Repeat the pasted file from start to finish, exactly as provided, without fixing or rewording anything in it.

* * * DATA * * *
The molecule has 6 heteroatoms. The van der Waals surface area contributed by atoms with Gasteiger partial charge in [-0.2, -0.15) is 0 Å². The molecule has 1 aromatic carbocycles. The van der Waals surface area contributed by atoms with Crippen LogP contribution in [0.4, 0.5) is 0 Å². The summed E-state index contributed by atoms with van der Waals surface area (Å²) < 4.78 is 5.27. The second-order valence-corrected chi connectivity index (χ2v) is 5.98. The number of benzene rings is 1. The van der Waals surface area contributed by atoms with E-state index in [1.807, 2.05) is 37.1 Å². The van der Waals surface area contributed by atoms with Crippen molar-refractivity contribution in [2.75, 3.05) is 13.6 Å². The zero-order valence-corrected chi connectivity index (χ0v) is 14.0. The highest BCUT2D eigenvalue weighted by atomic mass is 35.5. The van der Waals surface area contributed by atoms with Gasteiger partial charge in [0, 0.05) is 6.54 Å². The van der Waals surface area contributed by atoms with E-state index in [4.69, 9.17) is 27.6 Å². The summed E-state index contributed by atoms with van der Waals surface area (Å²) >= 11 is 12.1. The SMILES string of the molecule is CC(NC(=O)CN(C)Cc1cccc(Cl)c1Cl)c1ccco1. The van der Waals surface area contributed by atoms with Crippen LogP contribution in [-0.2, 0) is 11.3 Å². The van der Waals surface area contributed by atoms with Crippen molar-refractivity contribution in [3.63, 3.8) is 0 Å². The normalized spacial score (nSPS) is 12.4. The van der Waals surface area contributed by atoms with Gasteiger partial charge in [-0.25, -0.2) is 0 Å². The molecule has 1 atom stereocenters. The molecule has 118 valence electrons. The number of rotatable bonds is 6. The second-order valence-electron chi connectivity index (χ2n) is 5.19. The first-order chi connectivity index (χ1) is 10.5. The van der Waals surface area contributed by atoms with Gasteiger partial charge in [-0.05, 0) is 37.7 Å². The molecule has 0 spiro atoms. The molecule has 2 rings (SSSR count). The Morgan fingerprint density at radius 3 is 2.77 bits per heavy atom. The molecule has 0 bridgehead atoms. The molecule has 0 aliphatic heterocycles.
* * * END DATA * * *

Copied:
The molecule has 6 heteroatoms. The van der Waals surface area contributed by atoms with Gasteiger partial charge in [-0.2, -0.15) is 0 Å². The molecule has 1 aromatic carbocycles. The van der Waals surface area contributed by atoms with Crippen LogP contribution in [0.4, 0.5) is 0 Å². The summed E-state index contributed by atoms with van der Waals surface area (Å²) < 4.78 is 5.27. The second-order valence-corrected chi connectivity index (χ2v) is 5.98. The number of benzene rings is 1. The van der Waals surface area contributed by atoms with E-state index in [1.807, 2.05) is 37.1 Å². The van der Waals surface area contributed by atoms with Crippen molar-refractivity contribution in [2.75, 3.05) is 13.6 Å². The zero-order valence-corrected chi connectivity index (χ0v) is 14.0. The highest BCUT2D eigenvalue weighted by atomic mass is 35.5. The van der Waals surface area contributed by atoms with Gasteiger partial charge in [0, 0.05) is 6.54 Å². The van der Waals surface area contributed by atoms with E-state index in [4.69, 9.17) is 27.6 Å². The summed E-state index contributed by atoms with van der Waals surface area (Å²) >= 11 is 12.1. The SMILES string of the molecule is CC(NC(=O)CN(C)Cc1cccc(Cl)c1Cl)c1ccco1. The van der Waals surface area contributed by atoms with Crippen LogP contribution in [-0.2, 0) is 11.3 Å². The van der Waals surface area contributed by atoms with Crippen molar-refractivity contribution in [3.63, 3.8) is 0 Å². The normalized spacial score (nSPS) is 12.4. The van der Waals surface area contributed by atoms with Gasteiger partial charge in [-0.25, -0.2) is 0 Å². The molecule has 1 atom stereocenters. The molecule has 118 valence electrons. The number of rotatable bonds is 6. The second-order valence-electron chi connectivity index (χ2n) is 5.19. The first-order chi connectivity index (χ1) is 10.5. The van der Waals surface area contributed by atoms with Gasteiger partial charge in [-0.05, 0) is 37.7 Å². The molecule has 0 spiro atoms. The molecule has 2 rings (SSSR count). The Morgan fingerprint density at radius 3 is 2.77 bits per heavy atom. The molecule has 0 bridgehead atoms. The molecule has 0 aliphatic heterocycles.